Soldiers serving in Afghanistan who joined the Army at 16 are twice as likely to die than those who joined at 18 or above, a new report has claimed.
Human rights groups Child Soldiers International and Forces Watch, who were behind the study, said the increased risk reflected the “disproportionately high” number of 16-year- olds who join front-line infantry roles.
The Army’s recruitment policies drive young people with limited academic qualifications into the most dangerous roles because they are unable to enter less risky support or technical positions, the report’s authors said.
A greater number of tours of duty in Afghanistan by soldiers who joined the Army at 16 was also a probable contributing factor, they added.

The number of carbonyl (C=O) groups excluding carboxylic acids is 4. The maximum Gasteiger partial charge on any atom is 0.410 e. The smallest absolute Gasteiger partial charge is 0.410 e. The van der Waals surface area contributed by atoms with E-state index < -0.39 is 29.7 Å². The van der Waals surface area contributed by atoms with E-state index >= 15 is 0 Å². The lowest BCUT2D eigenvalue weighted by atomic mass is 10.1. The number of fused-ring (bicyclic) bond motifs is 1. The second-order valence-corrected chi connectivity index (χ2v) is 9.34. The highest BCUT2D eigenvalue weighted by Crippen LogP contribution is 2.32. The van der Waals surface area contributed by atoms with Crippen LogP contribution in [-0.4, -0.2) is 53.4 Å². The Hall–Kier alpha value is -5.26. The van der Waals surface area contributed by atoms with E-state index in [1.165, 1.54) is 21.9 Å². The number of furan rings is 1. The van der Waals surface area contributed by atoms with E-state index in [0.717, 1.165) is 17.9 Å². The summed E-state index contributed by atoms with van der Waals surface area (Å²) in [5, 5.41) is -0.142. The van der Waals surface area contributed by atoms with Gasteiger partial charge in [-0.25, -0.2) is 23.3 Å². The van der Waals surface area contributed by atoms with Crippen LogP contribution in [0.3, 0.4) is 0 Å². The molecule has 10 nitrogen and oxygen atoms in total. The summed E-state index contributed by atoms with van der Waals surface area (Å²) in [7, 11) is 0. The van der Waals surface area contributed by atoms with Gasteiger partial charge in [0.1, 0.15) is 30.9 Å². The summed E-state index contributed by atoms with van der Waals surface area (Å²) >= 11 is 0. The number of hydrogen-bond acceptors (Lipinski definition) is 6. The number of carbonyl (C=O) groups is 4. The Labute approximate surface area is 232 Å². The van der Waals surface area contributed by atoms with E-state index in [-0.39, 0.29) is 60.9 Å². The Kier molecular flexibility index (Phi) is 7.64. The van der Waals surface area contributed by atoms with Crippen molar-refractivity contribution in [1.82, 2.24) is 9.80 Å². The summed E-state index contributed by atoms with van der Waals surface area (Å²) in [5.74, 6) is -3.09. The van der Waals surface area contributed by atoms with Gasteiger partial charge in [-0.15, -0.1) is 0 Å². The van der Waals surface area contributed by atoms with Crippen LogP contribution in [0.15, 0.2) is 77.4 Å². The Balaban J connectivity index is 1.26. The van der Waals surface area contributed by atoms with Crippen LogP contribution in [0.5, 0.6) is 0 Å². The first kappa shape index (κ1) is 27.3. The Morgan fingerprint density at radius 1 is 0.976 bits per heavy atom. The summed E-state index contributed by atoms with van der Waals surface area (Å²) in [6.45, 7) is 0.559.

The Ministry of Defence said it disputed the figures and claimed it was “wrong and misleading” to suggest that the Army channels minors into the most dangerous roles.
The study looked at the deaths of 209 British soldiers killed in Afghanistan between October 2001 and March 31, 2013.
It found the risk of fatality in Afghanistan to soldiers who enlisted aged 16 between 1999-00 and 2008-09 was 1.92 per 1,000, compared with 1.32 per 1,000 for those who enlisted at 17 and 1.33 per 1,000 for those who enlisted aged 18 or above.
When comparing age groups, the report found soldiers who enlisted at 16 and completed training were about twice as likely to die in Afghanistan as those enlisting at 18 or above.